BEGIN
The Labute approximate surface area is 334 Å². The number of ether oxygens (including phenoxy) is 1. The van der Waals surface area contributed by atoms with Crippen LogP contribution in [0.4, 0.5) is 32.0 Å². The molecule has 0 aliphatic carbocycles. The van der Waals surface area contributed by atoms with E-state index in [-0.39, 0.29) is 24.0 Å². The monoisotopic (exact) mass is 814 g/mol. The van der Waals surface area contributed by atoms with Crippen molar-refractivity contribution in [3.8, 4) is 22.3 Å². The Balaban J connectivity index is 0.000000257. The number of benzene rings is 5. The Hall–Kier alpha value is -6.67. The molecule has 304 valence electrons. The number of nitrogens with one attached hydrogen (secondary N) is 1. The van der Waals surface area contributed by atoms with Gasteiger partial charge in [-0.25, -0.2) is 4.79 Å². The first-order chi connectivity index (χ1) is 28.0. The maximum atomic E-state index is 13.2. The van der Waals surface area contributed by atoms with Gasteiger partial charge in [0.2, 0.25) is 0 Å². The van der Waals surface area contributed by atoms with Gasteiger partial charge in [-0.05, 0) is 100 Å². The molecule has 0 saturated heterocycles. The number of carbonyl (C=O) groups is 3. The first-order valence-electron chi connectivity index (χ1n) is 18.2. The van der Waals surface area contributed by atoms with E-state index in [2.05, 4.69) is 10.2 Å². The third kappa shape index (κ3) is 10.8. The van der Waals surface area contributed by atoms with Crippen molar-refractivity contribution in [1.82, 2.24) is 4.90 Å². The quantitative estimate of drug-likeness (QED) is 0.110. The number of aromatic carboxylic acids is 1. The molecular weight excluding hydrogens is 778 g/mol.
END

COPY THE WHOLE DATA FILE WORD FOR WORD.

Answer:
The Labute approximate surface area is 334 Å². The number of ether oxygens (including phenoxy) is 1. The van der Waals surface area contributed by atoms with Crippen LogP contribution in [0.4, 0.5) is 32.0 Å². The molecule has 0 aliphatic carbocycles. The van der Waals surface area contributed by atoms with E-state index in [-0.39, 0.29) is 24.0 Å². The monoisotopic (exact) mass is 814 g/mol. The van der Waals surface area contributed by atoms with Crippen molar-refractivity contribution in [3.8, 4) is 22.3 Å². The Balaban J connectivity index is 0.000000257. The number of benzene rings is 5. The Hall–Kier alpha value is -6.67. The molecule has 304 valence electrons. The number of nitrogens with one attached hydrogen (secondary N) is 1. The van der Waals surface area contributed by atoms with Gasteiger partial charge in [-0.25, -0.2) is 4.79 Å². The first-order chi connectivity index (χ1) is 28.0. The maximum atomic E-state index is 13.2. The van der Waals surface area contributed by atoms with Gasteiger partial charge in [0.2, 0.25) is 0 Å². The van der Waals surface area contributed by atoms with Gasteiger partial charge in [-0.05, 0) is 100 Å². The molecule has 0 saturated heterocycles. The number of carbonyl (C=O) groups is 3. The first-order valence-electron chi connectivity index (χ1n) is 18.2. The van der Waals surface area contributed by atoms with E-state index in [2.05, 4.69) is 10.2 Å². The third kappa shape index (κ3) is 10.8. The van der Waals surface area contributed by atoms with Crippen molar-refractivity contribution in [1.82, 2.24) is 4.90 Å². The quantitative estimate of drug-likeness (QED) is 0.110. The number of aromatic carboxylic acids is 1. The molecular weight excluding hydrogens is 778 g/mol.